Throughout the day we saw many kangaroos; we were serenaded by the Grey Currawong and heard Kookaburras laugh.
     
     Homeward bound, travelling south we arrive back at the car park at approximately 3:30pm where we gathered at the café for that hot cupper or ice cream for some.
     
    The day was a whole new experience for me and I believe it was enjoyed by all.  It was filled with many interesting things to see and learn.  Lots of laughter and good company! 
     
    Thank you, Richard for a great day and for imparting your knowledge with us.
     
    Giselle

  • OT Dam

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    Walk to OT Dam, Dromana
    Wednesday June 4th
    Leader: Margaret Madge  

    Seven highly experienced bushwalkers met at the Hillview Community Reserve on quite a pleasant day. As we started the walk, up that steep climb of 1.3km to the OT Dam, there were mutterings of ‘this must be doing us good’ and unusually not much talking. Once at the top, we remembered just why it was worth making the effort. The surface of the dam was very smooth and the surrounding dense bush was reflected quite beautifully. As usual, there was someone else there who was keen to find out about the origin of the dam and our knowledgeable leader Margaret was able to tell the story of this Peninsula icon. We then made our way around the dam to the boardwalk and again, took some time to admire the environment – a perfect photo opportunity (see attached photo). Continuing on our way, through the bush tracks, more undulations and unmade roads, we occasionally glimpsed our stunning bay. As we emerged from the bush, a leech was spotted on my scarf, most unusual, but my fellow walkers dispensed with him promptly. No morning tea this time but a lovely coffee at the shop opposite the reserve, which is now under new management. Thank you Margaret for a very pleasant morning.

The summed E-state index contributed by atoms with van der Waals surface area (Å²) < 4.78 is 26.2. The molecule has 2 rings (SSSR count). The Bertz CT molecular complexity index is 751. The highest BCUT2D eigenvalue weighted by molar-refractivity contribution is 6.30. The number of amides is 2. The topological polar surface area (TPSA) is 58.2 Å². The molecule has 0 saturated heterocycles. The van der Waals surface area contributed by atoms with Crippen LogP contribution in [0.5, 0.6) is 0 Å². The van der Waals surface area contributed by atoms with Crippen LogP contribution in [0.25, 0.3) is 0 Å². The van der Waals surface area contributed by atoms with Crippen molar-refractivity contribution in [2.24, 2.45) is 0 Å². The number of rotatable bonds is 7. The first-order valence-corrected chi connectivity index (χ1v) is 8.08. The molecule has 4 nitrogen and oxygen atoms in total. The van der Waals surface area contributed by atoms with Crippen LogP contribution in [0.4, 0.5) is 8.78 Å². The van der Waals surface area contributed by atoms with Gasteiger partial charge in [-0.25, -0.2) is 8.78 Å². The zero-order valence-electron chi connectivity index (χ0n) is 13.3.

Ann Balette